Your new movie Sarah's
Dream - in a few words, what is it about?
is a short film about a troubled and rebellious
teenager who is haunted by the same recurring dream night after night. The
situation becomes desperate when the voice of her dead ex-boyfriend joins
the dream and won’t “let go”.
did the project come into being in the first place?
now this is an interesting question!!! Writer Wynn Reichert [Wynn
Reichert interview - click here] and I were on
a commercial set working as actors and we got a little bored in the
holding area. I had a screenplay I wanted to direct for this year’s
festival season, but it was going to cost too much money to get into
production soon enough. So, we laughingly came up with a simple horror
comedy concept that we could do for little to no money utilizing locations
we already had. (my house and the surrounding land) Wynn took the idea and
ran with it writing the screenplay in just a few days. Things got a little
complicated when I decided that it was a good idea to cut my thumb off
with my table saw the day after the commercial. But, the show must go on
of course, so we lined up the cast and got the project ready to shoot in
can you tell us about your collaboration with Sarah's
Dream's writer Wynn Reichert [Wynn
Reichert interview - click here]?
Wynn and I seem
to have a similar dark sense of humor. As actors we are often paired up on
set so I guess it only makes sense that we would work well together
producing film. We tend to play really well off of each other on set so
our scenes together seem to take on a life far outside the realm of the
original screenplay. I think this is the first time we did not have a
scene together come to think of it!
Do talk about Sarah's
Dream's approach to horror, and is that at all a genre you're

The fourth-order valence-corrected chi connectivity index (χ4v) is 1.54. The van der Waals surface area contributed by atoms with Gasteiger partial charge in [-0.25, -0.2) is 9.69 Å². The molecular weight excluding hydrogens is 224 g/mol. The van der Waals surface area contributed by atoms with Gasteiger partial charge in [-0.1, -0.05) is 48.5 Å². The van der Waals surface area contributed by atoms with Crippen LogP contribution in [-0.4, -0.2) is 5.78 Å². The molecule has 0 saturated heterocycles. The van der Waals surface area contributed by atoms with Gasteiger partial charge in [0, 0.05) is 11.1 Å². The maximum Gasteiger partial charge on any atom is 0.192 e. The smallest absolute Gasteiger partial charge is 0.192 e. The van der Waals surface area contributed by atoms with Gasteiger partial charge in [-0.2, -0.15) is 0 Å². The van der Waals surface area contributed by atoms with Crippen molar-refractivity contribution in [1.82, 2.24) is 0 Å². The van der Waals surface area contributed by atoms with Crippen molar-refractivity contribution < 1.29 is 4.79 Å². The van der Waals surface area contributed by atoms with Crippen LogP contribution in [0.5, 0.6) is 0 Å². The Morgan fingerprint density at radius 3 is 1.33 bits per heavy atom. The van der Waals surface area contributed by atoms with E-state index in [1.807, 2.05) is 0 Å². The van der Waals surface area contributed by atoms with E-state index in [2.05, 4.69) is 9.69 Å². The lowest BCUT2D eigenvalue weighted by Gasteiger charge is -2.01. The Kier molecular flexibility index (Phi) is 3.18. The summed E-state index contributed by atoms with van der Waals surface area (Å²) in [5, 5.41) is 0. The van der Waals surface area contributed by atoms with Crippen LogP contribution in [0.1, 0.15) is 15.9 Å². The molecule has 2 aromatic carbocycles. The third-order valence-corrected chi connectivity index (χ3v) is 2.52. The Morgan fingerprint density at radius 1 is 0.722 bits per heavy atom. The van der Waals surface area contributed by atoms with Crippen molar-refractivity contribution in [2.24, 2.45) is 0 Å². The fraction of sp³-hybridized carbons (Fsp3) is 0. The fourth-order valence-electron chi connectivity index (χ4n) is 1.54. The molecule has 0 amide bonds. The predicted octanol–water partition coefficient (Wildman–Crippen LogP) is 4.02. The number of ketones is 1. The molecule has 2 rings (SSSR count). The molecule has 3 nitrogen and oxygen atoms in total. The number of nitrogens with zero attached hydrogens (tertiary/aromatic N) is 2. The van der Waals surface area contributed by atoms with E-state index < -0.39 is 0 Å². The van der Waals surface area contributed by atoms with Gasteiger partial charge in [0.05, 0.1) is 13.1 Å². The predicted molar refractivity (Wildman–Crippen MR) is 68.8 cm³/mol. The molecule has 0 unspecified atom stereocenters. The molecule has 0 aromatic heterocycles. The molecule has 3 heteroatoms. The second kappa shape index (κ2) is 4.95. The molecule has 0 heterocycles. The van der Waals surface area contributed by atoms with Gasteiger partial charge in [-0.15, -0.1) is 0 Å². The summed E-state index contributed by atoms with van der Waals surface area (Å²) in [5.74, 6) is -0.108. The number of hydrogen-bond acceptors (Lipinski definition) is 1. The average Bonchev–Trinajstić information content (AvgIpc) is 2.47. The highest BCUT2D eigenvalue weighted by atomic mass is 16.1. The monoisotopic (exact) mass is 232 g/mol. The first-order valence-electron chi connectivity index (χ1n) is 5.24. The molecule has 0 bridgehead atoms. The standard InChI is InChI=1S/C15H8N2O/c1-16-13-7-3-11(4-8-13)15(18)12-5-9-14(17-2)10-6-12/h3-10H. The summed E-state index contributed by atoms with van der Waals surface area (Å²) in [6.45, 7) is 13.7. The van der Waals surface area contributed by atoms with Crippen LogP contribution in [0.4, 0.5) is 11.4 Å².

personally fond of, and why (not)?
I am a big fan of dark
comedy or horror comedy. I think adding humor to an otherwise dark subject
just ups the enjoyment of the story. Nothing like an uncomfortable laugh
at something you really know you should not find funny!!
At least for me, Sarah's
Dream also features quite a bit of irony - would you at all agree?
Well I certainly I glad you caught that. The only “straight”
character is Sarah (played by Bailey Ingersoll). The other characters are
a mess of awkward and over the top comedic stereotypes. It was a conscious choice to
portray the secondary characters comedic. It really
was written to be played either way. I think choosing to take it a bit
over the top adds a little charm to the film!!
can you tell us about your overall directorial approach to your story at
Every project is so different!! For this one it was about managing our
time and resources. With such a small cast and crew you have to wear
multiple hats. You have to trust the talented people you hired do their
jobs without having to micro manage too much. We did do a little
pre-production planning and had the shots pretty much lined up beforehand.
As for the cast, I feel like you hire the right person for the role and
trust the writing to speak through them. There are always those sweet
improvisational moments that seem to sing in the edit. If you let your
actors feel the role and allow them some breathing room you will get those
Because I was doing the edit on this I was able to really form the
story that I saw when I read the script. It can be tough doing multiple
jobs on set and in post but at the same time you are not stuck waiting on
someone else to find time to work on your project. I find the more jobs I
learn in post, the better. The more I can do the more I am able to ensure
the final look and sound of the film is what I really wanted.
You also appear in front of the camera in Sarah's
Dream as Sarah's mother - now what did you draw on to bring your
character to life, and how much Wendy Keeling can we find in her?
think I pulled from my very best “church lady” role to bring Claire to
life. She is a very judgmental and hateful mother. Loved playing her!!! To
be honest she is probably a little more of an “anti-Wendy” character.
At least I hope so!!!! You may notice that my character doesn’t use her
left hand much. That was because I had a huge bandage covering the
masterful series of stitches keeping my thumb intact. Hopefully it was not
talk about the rest of your cast, and why exactly these people?
Allison Shrum, Sam Brooks
and I played mother and daughter recently in the horror anthology 10/31 in
the short segment called Killing the Dance directed by John Holt. I
knew that I wanted to work with her and when this project came up she was
my first call. Of course, Wynn and I had to put in our cameos. The
addition of actors Sam Brooks and Allison Shrum was a welcome surprise. I
had never worked with either of them. It seems to be more difficult to
find 20 something actors with experience and the ability to roll with the